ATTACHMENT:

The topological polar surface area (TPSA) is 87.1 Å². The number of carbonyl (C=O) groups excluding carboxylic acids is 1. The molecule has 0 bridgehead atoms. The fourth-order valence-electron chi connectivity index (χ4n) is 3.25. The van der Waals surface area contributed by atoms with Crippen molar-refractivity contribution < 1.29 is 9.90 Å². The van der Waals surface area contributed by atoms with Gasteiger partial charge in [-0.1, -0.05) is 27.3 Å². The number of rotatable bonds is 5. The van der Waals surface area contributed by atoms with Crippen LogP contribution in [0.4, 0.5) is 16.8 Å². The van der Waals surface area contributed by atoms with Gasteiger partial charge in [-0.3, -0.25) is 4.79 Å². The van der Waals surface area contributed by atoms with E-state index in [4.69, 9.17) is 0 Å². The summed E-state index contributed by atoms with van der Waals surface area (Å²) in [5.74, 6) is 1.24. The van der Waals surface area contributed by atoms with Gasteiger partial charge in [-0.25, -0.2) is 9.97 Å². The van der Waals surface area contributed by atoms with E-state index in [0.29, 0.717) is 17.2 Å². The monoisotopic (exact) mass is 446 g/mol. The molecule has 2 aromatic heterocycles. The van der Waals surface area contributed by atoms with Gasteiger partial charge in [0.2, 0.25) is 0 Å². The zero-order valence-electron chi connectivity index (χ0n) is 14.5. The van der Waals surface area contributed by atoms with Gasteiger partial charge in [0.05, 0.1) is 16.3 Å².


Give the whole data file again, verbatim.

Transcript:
The topological polar surface area (TPSA) is 87.1 Å². The number of carbonyl (C=O) groups excluding carboxylic acids is 1. The molecule has 0 bridgehead atoms. The fourth-order valence-electron chi connectivity index (χ4n) is 3.25. The van der Waals surface area contributed by atoms with Crippen molar-refractivity contribution < 1.29 is 9.90 Å². The van der Waals surface area contributed by atoms with Gasteiger partial charge in [-0.1, -0.05) is 27.3 Å². The number of rotatable bonds is 5. The van der Waals surface area contributed by atoms with Crippen LogP contribution in [0.4, 0.5) is 16.8 Å². The van der Waals surface area contributed by atoms with Gasteiger partial charge in [-0.3, -0.25) is 4.79 Å². The van der Waals surface area contributed by atoms with E-state index in [4.69, 9.17) is 0 Å². The summed E-state index contributed by atoms with van der Waals surface area (Å²) in [5.74, 6) is 1.24. The van der Waals surface area contributed by atoms with Gasteiger partial charge in [-0.25, -0.2) is 9.97 Å². The van der Waals surface area contributed by atoms with E-state index in [0.29, 0.717) is 17.2 Å². The monoisotopic (exact) mass is 446 g/mol. The molecule has 2 aromatic heterocycles. The van der Waals surface area contributed by atoms with Gasteiger partial charge in [0.2, 0.25) is 0 Å². The zero-order valence-electron chi connectivity index (χ0n) is 14.5. The van der Waals surface area contributed by atoms with Gasteiger partial charge in [0.05, 0.1) is 16.3 Å².